April 10, 2009
In the Book Notes series, authors create and discuss a music playlist that relates in some way to their recently published books.
Robert Goolrick's well-reviewed debut novel, A Reliable Wife, deserves the accolades. Intense, raw, and lyrical, the book has earned critical comparisons to both Wuthering Heights and Ron Rash's Serena.
The Washington Post wrote of the book:
"The novel is deliciously wicked and tense, presented as a series of sepia tableaux, interrupted by flashes of bright red violence. The whole thing takes place in a fever pitch of exquisite sensations and boundless grief in a place where "the winters were long, and tragedy and madness rose in the pristine air." The word "alone" spreads through these pages like mold in the cellar, until it's everywhere."
I listen to music while I write. I listen to music, smoke cigarettes, and drink iced tea. At this exact moment, I am listening to Goldfrapp singing "Utopia," brought to me by Radio Paradise in Paradise California. Radio Paradise on iTunes has pretty much become the soundtrack of my life; they make it so easy, and the sole announcer (how does he do it?) rarely speaks.
If I don’t listen to music, my mind wanders. I daydream and can’t concentrate. With the music, and the writing going on, there’s just enough going on to completely fill whatever room I’m in.
I only like rock when it’s about sex, loss, or longing, which is pretty much a good thing, since that’s what most of rock is about, anyway. Of course, there are songs that just get you up and going and doing the things you ought to be doing with a cheerful heart, like The Hold Steady’s"Stay Positive," or even the doomed New Radicals singing "You Only Get What You Give," but the songs that stay in my head are like little short stories, and I love them for their lyrical and narrative content, however obscure or elliptical they may be. And once they’re in my head, a confluence of lyric and melody pushing the narrative forward, they stay there pretty much forever.
A certain turn of phrase, that’s what I’m after. And, even though most rock lyrics without music are just banal poetry, I’m going to quote a few anyway.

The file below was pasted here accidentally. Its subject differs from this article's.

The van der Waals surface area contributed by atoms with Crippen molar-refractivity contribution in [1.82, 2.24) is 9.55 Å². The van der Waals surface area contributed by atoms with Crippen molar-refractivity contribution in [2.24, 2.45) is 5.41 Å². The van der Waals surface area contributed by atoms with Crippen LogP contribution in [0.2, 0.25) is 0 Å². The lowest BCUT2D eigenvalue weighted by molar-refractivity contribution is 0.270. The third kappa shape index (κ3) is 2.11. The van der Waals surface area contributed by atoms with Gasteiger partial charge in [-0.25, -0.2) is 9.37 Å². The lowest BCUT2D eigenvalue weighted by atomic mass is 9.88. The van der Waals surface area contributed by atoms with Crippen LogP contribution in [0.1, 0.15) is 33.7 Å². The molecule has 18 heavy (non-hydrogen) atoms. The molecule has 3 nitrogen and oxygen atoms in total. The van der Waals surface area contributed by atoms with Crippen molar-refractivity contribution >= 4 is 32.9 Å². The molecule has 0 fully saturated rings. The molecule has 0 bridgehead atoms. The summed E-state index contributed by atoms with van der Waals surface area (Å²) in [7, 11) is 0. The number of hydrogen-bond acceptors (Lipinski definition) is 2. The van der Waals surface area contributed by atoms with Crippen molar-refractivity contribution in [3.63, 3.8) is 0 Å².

No one has ever done it better than Springsteen. “I want to die with you Wendy on the streets tonight/ In an everlasting kiss” has all of the things I look for in one single short phrase. Sexuality. Desire. Danger. Loss. The wreckage of the heart, a wreckage which is not only inevitable, but actually sought after.
So, here, in no particular order, are some songs that make my heart go bump bump bump while I’m writing about characters whose lives are invariably locked in the grip of the same desire and loss and longing.
1. Kate Bush - "Wuthering Heights"
A Reliable Wife has been compared in some places to Wuthering Heights, a book I must confess I have never read. The closest I’ve come is Kate, who grabs you by the throat from the opening lines: “Out on the wild and windy moors/ we roll and fall in green… And when she sings “Heathcliff, it’s me, Cathy/ I’ve come home, I’m so-o-o cold” she only tightens her grip.
2. The Blue Nile - "Because of Toledo"
A wildly overlooked and under-productive band, they nevertheless have a true grasp of the narrative power of songs. Listen to "Because of Toledo" from their last album High. It reads like a prefect little Raymond Carver story. “And a boy orders coffee/ And he settles down to think/ How they women that we love sometimes/ Are the water that we drink.” So sad, so lit-by-neon wistful.
3. Bruce Springsteen – Two songs, "Meeting Across the River" and "Racing in the Streets"
Both brilliant little stories perfectly and tersely captured. “Hey Eddie, can you lend us a few bucks/ Tonight can you catch us a ride?” And ending with “ I’m just gonna throw that money on the bed/ Then I’ll go out walking.” When Springsteen was young, he was the new Rimbaud. Hotblooded American boyhood at its most James Dean lustful. I’m hoping he doesn’t settle for turning into the new Pete Seeger.